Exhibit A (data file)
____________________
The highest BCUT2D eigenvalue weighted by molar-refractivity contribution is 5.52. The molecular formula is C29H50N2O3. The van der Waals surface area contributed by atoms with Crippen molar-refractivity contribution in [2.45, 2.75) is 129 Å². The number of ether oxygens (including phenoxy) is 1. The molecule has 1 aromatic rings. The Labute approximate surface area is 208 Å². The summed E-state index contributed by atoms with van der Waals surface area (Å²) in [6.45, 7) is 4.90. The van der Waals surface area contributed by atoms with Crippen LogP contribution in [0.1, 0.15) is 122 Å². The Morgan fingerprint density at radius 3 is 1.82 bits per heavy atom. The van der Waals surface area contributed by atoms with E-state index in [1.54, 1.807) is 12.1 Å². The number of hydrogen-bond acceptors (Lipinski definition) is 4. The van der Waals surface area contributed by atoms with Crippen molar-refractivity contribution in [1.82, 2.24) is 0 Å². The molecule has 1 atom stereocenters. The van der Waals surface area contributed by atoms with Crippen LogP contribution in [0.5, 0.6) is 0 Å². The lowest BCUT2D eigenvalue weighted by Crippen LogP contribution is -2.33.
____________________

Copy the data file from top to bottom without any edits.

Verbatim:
The highest BCUT2D eigenvalue weighted by molar-refractivity contribution is 5.52. The molecular formula is C29H50N2O3. The van der Waals surface area contributed by atoms with Crippen molar-refractivity contribution in [2.45, 2.75) is 129 Å². The number of ether oxygens (including phenoxy) is 1. The molecule has 1 aromatic rings. The Labute approximate surface area is 208 Å². The summed E-state index contributed by atoms with van der Waals surface area (Å²) in [6.45, 7) is 4.90. The van der Waals surface area contributed by atoms with Crippen LogP contribution in [0.1, 0.15) is 122 Å². The Morgan fingerprint density at radius 3 is 1.82 bits per heavy atom. The van der Waals surface area contributed by atoms with E-state index in [1.54, 1.807) is 12.1 Å². The number of hydrogen-bond acceptors (Lipinski definition) is 4. The van der Waals surface area contributed by atoms with Crippen molar-refractivity contribution in [1.82, 2.24) is 0 Å². The molecule has 1 atom stereocenters. The van der Waals surface area contributed by atoms with Crippen LogP contribution in [0.5, 0.6) is 0 Å². The lowest BCUT2D eigenvalue weighted by Crippen LogP contribution is -2.33.